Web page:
Texas is a community property state. But a couple's community property isn't necessarily split 50/50 in divorce. Instead, judges must divide the property in a way that's "just and right." (Tex. Fam. Code § 7.001 (2022).)
The Texas Supreme Court has held that when judges are coming up with a fair but unequal division of property as part of a fault-based divorce, they may consider a spouse's fault in breaking up the marriage—including adultery—along with several other circumstances. (Murff v. Murff, 615 S.W.2d 696 (Tex. Sup. Ct. 1981).)
So a judge might award an unfaithful spouse a smaller share of the couple's property if that would be fair. Typically, however, judges are more likely to do this when there are also other circumstances that call for an unequal property division, or when the guilty spouse spent a considerable amount of marital funds on the affair.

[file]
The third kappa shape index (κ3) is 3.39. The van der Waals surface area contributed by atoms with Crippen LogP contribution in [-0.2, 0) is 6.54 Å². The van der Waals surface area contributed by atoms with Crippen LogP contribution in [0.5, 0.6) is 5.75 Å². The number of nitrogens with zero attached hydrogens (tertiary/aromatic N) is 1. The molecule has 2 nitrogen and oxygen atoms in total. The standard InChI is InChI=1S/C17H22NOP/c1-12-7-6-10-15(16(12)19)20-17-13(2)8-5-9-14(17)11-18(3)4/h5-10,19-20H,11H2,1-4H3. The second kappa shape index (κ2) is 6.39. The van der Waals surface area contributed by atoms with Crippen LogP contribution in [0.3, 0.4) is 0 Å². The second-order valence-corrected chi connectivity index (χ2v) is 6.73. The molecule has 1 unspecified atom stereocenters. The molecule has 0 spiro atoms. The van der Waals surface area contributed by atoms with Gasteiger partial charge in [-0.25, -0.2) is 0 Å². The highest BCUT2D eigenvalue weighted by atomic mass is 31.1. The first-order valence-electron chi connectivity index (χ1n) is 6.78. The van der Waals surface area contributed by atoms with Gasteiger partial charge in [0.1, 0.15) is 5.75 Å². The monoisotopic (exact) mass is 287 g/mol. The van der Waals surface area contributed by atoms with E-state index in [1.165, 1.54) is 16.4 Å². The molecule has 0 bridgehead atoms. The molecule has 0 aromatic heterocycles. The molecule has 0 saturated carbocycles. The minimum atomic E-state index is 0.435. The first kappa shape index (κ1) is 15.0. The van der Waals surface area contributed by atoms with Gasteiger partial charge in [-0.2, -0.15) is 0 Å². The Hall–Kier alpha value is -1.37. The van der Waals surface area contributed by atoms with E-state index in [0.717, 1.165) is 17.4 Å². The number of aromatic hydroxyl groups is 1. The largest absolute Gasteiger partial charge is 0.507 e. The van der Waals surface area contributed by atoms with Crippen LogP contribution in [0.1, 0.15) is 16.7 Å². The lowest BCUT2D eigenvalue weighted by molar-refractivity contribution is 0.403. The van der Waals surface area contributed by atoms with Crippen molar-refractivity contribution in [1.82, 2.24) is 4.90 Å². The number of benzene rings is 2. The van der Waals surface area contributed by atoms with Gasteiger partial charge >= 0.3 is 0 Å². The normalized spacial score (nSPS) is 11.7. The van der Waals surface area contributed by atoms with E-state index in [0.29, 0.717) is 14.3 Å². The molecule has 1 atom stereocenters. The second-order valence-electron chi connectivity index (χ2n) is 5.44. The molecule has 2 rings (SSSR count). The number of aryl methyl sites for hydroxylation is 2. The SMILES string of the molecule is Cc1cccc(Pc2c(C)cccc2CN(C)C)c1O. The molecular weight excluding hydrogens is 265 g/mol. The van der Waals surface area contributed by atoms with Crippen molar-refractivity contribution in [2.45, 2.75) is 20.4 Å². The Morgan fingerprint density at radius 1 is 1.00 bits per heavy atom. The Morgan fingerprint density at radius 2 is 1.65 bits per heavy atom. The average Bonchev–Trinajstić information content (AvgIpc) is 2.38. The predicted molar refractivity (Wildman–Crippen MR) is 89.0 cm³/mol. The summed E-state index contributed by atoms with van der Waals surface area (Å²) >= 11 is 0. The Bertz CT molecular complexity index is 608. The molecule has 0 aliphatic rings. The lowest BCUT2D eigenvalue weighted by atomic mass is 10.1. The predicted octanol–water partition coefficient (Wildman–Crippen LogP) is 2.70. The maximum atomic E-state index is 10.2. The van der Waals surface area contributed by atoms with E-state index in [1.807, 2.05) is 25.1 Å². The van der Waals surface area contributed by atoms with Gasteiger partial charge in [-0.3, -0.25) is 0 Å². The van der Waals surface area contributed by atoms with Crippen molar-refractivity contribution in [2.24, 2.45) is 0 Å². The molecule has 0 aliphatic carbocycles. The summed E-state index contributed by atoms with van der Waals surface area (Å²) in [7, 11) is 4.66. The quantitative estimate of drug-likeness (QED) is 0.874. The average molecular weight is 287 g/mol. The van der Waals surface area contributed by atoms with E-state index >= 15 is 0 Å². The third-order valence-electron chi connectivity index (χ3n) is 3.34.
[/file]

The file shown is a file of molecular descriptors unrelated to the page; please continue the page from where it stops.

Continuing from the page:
Decisions about child custody (or "conservatorship") in Texas, as in all states, must be based on what would be in the children's best interests. Ordinarily, the focus on the child's best interests means that a parent's adultery won't affect a judge's decision about parenting time and where the child will live most of the time. Just because a parent has had an extramarital affair, that doesn't necessarily mean they can't be a good parent. However, a judge could conceivably consider the circumstances around a parent's adultery if it endangered the child's well-being—for instance, if the extramarital relationship involved abusive behavior, or if a parent became completely detached from the child's life because of that relationship.